Implementing  preventative, social-distancing measures will reduce the number of people who are sick at one time. Without measures, many people get sick all at once, leading to a tall, narrow curve. With these social-distancing measures, you can flatten the curve—just as many people may get sick overall, but they’ll be spread out over time. For a  healthcare system, especially an overwhelmed one, it’s far better to have a million people sick over the course of a year than that same million sick in three months.

What can I do to protect MYSELF?

  • Wash your hands often with soap and water for at  least  20 seconds, especially after you have been in a public place, or after blowing your nose, coughing, or sneezing.
  • If soap and water are not readily available, use a hand sanitizer that contains at least 60% alcohol. Cover all surfaces of your hands and rub them together until they feel dry.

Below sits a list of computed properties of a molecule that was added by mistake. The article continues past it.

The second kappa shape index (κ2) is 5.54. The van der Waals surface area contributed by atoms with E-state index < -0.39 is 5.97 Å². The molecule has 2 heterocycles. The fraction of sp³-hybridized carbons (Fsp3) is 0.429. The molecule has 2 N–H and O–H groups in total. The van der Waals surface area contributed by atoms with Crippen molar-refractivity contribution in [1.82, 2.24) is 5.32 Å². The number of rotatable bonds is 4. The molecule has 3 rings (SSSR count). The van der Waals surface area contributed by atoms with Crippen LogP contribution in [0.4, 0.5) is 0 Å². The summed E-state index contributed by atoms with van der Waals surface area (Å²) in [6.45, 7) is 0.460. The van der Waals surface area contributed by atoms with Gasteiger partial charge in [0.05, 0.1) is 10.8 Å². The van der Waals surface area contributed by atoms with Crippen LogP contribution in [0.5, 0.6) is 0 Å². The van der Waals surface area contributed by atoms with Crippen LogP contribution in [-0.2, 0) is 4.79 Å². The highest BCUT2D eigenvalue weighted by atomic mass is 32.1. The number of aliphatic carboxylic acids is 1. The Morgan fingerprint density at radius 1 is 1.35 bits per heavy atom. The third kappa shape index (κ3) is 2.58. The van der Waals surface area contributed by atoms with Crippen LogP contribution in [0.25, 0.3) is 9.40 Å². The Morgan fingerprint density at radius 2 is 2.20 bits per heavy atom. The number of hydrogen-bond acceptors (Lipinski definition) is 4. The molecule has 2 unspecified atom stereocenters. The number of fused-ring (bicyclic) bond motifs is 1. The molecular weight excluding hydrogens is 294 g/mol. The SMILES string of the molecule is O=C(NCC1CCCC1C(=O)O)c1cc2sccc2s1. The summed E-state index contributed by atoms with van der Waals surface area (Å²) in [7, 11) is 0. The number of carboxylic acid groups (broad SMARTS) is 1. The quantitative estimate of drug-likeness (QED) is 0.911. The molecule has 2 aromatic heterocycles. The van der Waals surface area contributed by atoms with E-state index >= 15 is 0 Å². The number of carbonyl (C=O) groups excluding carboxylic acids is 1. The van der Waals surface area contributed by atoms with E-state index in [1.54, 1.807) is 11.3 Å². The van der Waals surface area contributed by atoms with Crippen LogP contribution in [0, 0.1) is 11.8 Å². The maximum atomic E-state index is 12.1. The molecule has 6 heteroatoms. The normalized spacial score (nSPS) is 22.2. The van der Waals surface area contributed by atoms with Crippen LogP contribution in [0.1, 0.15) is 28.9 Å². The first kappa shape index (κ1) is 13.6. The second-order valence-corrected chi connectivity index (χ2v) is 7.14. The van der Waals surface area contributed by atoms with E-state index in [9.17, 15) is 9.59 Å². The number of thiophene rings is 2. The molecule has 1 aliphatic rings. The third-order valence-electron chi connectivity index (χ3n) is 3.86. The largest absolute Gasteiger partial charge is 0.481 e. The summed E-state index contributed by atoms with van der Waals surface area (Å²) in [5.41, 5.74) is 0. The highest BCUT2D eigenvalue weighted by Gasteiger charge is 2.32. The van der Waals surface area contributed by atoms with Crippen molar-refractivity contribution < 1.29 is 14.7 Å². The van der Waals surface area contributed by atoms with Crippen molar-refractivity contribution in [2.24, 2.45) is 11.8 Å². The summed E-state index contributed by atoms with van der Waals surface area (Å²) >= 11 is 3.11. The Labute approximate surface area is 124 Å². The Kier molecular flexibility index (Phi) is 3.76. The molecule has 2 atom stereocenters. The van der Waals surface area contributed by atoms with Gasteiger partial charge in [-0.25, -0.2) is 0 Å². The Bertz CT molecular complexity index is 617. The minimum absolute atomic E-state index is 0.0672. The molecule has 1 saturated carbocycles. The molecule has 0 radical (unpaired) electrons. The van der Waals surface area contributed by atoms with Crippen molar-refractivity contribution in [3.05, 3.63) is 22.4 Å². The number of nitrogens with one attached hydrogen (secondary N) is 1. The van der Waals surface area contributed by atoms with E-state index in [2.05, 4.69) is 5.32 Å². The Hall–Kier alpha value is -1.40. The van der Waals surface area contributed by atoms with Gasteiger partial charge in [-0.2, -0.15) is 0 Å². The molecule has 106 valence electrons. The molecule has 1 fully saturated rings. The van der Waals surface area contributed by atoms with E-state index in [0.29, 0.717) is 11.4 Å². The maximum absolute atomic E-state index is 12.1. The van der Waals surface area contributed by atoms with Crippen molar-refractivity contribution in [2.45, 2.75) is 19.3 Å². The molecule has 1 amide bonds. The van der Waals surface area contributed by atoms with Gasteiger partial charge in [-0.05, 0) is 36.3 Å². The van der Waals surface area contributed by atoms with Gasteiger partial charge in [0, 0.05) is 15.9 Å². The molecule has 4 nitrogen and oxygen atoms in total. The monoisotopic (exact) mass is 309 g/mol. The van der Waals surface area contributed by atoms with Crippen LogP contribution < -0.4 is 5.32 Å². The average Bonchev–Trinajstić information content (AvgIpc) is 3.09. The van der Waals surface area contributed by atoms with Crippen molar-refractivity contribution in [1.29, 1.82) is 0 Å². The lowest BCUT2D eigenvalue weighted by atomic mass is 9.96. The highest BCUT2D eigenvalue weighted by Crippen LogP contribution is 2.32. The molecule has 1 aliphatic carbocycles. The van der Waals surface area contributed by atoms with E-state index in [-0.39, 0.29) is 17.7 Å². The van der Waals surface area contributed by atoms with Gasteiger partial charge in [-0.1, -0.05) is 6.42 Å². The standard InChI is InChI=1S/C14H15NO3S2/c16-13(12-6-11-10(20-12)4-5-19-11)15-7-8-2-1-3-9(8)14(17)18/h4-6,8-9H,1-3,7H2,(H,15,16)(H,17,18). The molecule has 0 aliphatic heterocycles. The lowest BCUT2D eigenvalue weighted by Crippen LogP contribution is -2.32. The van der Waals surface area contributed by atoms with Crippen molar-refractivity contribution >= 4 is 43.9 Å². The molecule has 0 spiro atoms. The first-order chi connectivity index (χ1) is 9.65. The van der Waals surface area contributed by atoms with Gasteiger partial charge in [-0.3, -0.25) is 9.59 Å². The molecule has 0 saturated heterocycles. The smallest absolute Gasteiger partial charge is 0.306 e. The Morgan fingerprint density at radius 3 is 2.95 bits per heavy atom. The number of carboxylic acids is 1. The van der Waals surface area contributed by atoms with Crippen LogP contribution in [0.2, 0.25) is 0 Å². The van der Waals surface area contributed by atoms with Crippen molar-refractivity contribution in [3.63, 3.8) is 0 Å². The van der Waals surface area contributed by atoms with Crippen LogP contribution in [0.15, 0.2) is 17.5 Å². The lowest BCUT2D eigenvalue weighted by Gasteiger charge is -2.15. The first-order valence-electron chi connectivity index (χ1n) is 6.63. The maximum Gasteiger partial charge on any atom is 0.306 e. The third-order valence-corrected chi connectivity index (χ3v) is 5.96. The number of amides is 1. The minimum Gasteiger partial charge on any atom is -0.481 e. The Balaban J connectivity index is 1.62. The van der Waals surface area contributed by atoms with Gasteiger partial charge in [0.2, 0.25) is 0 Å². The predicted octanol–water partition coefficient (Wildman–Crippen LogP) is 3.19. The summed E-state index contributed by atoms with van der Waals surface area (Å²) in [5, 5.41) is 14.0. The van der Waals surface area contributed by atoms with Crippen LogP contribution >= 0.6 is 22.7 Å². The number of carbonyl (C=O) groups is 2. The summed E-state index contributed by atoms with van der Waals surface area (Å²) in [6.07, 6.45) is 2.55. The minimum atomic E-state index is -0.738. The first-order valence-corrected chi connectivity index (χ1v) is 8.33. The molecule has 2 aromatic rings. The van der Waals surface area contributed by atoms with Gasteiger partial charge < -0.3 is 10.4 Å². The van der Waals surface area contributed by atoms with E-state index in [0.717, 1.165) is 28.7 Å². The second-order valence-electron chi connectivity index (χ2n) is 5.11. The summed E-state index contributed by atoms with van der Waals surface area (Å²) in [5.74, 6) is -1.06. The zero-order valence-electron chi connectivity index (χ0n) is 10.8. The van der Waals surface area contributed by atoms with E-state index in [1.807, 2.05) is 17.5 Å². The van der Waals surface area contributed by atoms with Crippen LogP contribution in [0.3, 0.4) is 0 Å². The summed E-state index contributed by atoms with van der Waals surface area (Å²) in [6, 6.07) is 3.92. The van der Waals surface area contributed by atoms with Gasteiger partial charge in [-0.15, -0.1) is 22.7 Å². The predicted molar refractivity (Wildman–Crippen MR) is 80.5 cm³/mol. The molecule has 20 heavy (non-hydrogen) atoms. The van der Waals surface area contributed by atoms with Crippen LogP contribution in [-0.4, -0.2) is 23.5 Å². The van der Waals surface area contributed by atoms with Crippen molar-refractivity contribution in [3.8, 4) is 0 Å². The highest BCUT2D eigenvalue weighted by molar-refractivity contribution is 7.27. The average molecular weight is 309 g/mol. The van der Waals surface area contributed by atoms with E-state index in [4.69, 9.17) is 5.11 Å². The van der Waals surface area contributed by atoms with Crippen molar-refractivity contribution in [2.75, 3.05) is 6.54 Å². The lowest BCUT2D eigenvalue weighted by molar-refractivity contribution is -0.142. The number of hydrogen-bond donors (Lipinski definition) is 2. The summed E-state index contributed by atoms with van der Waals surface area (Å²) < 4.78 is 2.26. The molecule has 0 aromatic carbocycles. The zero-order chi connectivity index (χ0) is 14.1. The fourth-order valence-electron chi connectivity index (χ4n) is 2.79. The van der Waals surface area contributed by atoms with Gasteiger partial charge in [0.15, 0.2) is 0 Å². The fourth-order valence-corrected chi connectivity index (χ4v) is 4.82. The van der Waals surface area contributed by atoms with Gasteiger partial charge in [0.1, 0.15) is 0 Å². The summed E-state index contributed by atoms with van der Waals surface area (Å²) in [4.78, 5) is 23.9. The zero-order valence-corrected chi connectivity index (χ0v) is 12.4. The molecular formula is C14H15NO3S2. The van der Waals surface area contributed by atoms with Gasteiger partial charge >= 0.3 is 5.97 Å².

• Avoid touching your eyes, nose, and mouth with unwashed hands.
  • Avoid close contact with people who are sick.
  • Avoid close contact with people who are not in your household. 
  • Put at least 6 feet of distance between yourself and other people. This is especially important for people who are at higher risk of getting very sick.

What can I do to protect OTHERS?

  • Stay home if you are sick, except to get medical care. 
  • Cover your mouth and nose with a tissue when you cough or sneeze or use the inside of your elbow.
  • Throw used tissues in the trash.
  • Immediately wash your hands with soap and water for at least 20 seconds. If soap and water are not readily available, clean your hands with a hand sanitizer that contains at least 60% alcohol.


  • If you are sick: You should wear a face mask when you are around other people (e.g., sharing a room or vehicle) and before you enter a healthcare provider’s office. If you are not able to wear a face mask (for example, because it causes trouble breathing), then you should do your best to cover your coughs and sneezes, and people who are caring for you should wear a face mask if they enter your room.